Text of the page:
Canyonville, Oregon: Oh Dear Reader, it was very early this morning that we were up and getting organized to have the Magna Peregrinus across the interstate to Cummins for her annual engine servicing at 8a. It’s not that difficult, of course, but then we have to occupy ourselves from 8-noon. Over the years, we have developed a bit of a routine, so stuck with our usual morning-stretching plan.
First stop: breakfast at the Glenwood Cafe in the University of Oregon neighborhood. This cozy spot has massive breakfasts at student-friendly prices, and gave us energy for our next few stops, including a one-block walk to the massive University of Oregon Bookstore, where we found Tokyodachi Duck junk for Leo, and a cute little (normal, old-school) Fighting Duck tee shirt for his sister. This brand (I think a play-on-words in Japanese) have created mascot caricatures for most American colleges and universities. I completely do not understand the concept, but since Leo spent ten days in Tokyo this summer, maybe he will appreciate his new notebook and maybe he will be able to explain the Tokyodachi craze to his old Bubbe?
The Tokyodachi Duck looks so mean and so unhappy. Why?
The next item on our checklist was to see what we could see as the University of Oregon builds a new track and field stadium, to be completed just in time to host the IAAF World Track & Field Championships in the summer of 2021. All we could see today was a big fence surrounding the footprint, and a lot of cranes and a lot of massive cement-and-rebar posts rising from the sacred grounds. I’m so excited. With fabulous modern basketball, volleyball, soccer, softball, lacrosse and baseball venues – not to mention football facilities that rival most NFL teams – it is about time the sport with the most NCAA Champions at the University of Oregon gets a modern arena. GO DUCKS!
Not getting enough excitement at the campus Duck Shop (and with several hours still left to kill), we went to the fan shop at the football stadium. As we left our car to walk to the store, we could hear the roar of a crowd! Like thousands of people were in the adjacent football field, Autzen Stadium, cheering for their team. What the heck? Turns out the football team (shouldn’t they be in class at 10a on a Thursday?) were training at the indoor practice facility, and every time they took a snap, crowd noise roared from a speaker system, so as to completely re-create the noise level the boys would hear during a game. As I am sure this sound-blasting isn’t something new (just new to me), so am not giving-away a Duck training secret, this informtion is shared on this blog. I found it fascinating and very clever. But… just in case… there was a man at the open (garage-style) door to the practice facility, urging us to run-along – nothing to see here – and not linger, and definitely not watch, nor snap a photo. We found cute Duck cocktail napkins, and the always-inspiring Herb Yamanaka in the Duck Shop. A lucky day!
We were back to Cummins before noon. Our coach was nearly finished. The annual servicing went well, with no issues found. However, we learned the massive spring in the awning cover over our driver-side slide room had broken. Ten years of countless in-and-outings, and it just snapped. Piece of junk! Cummins did not have the replacement part in stock.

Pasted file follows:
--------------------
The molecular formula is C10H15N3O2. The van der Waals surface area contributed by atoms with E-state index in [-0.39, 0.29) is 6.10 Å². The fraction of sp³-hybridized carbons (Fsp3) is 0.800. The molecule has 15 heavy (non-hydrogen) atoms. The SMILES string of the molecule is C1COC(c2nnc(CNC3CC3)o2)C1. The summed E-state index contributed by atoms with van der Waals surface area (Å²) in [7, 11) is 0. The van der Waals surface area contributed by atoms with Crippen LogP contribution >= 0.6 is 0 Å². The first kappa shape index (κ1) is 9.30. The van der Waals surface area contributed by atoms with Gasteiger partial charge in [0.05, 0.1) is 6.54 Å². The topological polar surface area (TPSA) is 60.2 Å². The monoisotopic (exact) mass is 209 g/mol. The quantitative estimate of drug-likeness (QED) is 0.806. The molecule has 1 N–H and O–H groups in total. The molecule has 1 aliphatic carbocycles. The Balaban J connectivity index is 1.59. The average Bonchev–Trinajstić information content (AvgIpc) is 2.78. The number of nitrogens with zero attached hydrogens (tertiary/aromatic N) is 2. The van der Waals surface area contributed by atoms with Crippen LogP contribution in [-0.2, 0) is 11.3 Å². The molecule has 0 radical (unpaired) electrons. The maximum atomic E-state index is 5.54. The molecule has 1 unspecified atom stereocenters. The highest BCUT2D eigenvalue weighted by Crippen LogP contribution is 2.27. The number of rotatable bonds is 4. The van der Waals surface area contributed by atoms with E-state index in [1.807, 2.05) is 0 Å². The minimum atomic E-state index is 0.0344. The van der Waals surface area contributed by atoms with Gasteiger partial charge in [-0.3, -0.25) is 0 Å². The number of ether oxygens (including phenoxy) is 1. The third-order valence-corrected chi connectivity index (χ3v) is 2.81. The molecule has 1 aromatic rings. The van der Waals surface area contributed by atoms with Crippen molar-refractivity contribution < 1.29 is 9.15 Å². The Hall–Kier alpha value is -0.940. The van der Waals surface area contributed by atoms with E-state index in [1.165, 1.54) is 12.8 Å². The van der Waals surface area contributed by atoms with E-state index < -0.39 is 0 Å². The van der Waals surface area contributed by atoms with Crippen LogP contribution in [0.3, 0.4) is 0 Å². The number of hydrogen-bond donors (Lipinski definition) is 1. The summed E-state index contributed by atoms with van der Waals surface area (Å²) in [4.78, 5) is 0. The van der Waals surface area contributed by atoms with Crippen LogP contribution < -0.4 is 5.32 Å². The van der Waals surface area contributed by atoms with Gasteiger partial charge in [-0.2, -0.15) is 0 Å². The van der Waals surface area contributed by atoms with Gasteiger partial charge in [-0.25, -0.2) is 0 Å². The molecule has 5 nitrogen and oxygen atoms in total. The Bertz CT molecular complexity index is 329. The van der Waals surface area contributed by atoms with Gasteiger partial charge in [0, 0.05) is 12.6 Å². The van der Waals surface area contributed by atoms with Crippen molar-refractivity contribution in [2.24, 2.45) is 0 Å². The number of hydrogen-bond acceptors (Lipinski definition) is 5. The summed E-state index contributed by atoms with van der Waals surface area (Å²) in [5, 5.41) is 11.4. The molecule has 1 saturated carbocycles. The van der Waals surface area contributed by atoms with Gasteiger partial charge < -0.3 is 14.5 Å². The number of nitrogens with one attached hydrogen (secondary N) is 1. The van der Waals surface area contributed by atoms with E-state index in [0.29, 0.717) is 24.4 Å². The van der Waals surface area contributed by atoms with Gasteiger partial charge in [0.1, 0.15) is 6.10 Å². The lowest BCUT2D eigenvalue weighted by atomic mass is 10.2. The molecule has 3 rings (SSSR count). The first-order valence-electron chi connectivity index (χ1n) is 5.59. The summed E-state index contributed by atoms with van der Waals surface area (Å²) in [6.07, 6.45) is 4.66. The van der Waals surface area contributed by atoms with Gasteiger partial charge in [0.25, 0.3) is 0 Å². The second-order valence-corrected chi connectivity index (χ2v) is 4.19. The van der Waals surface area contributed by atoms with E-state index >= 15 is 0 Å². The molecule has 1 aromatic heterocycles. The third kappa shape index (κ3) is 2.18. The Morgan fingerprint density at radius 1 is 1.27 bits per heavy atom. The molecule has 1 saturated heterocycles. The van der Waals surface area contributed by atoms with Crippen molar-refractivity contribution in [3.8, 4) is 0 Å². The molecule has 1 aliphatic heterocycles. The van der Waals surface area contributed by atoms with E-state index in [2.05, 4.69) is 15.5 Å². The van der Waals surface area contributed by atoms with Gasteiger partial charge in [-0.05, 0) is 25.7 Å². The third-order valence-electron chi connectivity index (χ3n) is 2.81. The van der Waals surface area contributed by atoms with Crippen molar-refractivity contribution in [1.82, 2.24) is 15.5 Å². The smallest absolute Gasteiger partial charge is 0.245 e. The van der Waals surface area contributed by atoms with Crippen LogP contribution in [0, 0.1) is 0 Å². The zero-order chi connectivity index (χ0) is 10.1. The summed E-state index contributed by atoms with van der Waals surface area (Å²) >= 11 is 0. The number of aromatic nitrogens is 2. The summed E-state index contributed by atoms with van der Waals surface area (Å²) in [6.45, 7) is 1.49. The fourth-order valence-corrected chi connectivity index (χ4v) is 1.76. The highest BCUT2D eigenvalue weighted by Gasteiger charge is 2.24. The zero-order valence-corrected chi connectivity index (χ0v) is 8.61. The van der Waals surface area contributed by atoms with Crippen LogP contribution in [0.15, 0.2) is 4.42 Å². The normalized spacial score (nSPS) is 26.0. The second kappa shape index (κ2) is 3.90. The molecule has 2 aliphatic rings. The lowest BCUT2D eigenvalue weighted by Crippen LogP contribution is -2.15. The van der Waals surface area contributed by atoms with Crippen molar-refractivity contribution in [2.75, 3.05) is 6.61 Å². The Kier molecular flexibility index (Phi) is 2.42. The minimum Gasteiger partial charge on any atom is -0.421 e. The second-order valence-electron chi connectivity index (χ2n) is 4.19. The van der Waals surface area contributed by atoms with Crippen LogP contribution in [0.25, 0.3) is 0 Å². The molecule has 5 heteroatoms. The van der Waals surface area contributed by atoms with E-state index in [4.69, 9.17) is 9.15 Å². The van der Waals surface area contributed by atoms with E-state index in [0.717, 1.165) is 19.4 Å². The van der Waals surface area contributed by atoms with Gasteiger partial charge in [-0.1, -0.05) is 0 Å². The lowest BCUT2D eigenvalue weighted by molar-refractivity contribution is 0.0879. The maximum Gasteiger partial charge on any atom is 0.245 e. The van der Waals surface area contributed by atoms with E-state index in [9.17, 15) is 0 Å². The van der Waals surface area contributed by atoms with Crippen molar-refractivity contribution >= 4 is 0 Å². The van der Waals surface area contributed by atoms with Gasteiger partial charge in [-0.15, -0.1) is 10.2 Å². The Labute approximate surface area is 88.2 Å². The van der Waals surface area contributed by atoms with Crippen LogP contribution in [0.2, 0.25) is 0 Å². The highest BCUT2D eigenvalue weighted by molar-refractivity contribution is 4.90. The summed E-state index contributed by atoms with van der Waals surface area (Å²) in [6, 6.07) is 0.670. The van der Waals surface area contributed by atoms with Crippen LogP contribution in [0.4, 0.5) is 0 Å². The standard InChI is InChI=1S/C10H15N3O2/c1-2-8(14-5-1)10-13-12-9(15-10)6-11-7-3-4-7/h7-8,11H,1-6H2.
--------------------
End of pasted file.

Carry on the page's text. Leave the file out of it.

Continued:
We had been in communication with or tech, Brian, all morning via text messages, telling him we could live with a bit of awning flapping in the breeze as we continued to Indio, and could certainly find a roving repairman in our RV resort to do the job. Brian was having NOTHING to do with this. What if someone saw us driving down the interstate with exposed awning canvas? Not on Brian’s watch! (I think the term he used was: unacceptable.) We were instructed to high-tail-it, as soon as our engine service was complete, to his shop, Premier RV Services, in Junction City (about 20 miles west). The spring would be replaced – and he had the part in stock! Did I mention I adore Brian? Oh, yes. I have. About a zillion times.
Brian was off-site this afternoon, and had arranged for another tech to do the job. One hour later, we were on the road… except Brian returned to Premier RV just as we exited the parking lot. Brian jumped out of his vehicle, DT pulled-over to the side of the road, Brian ran across the road to our bus, opened the door, came inside, gave me a big hug, and departed just as quickly. Thank you, Brian!
Our drive south lasted only two additional hours. It gets dark so dang early now, and we needed fuel, so here we are again at Seven Feathers RV Resort, exit 99 on I-5. One of the best parks in America, we usually stay here anytime we traverse north-south on I-5. The campground has absolutely everything anyone could possible expect in a fancy RV resort, and if you need more – across the freeway (but far enough away there is no traffic noise) you will find the Seven Feathers Casino – complete with gaming, restaurants, hotel, convention facilities, bars, a spa, and entertainment/concerts galore. A free shuttle is always cruising through the campground to carry you to the casino. And don’t forget the truck stop for all your RV fueling needs.
The Magna Peregrinus, with her pretty “O” satellite TV dish
The last of the fall color in southern Oregon
Oh, wait! About ten miles north of Seven Feathers, our rear-view camera decided to stop working. Hopefully restarting the RV tomorrow – or hitting a big bump – will restore the service as we continue south.
And I did serve our traditional lasagna – first night on the road meal – for dinner tonight.
Until my next update, I remain, your lubed, oiled, and filtered correspondent.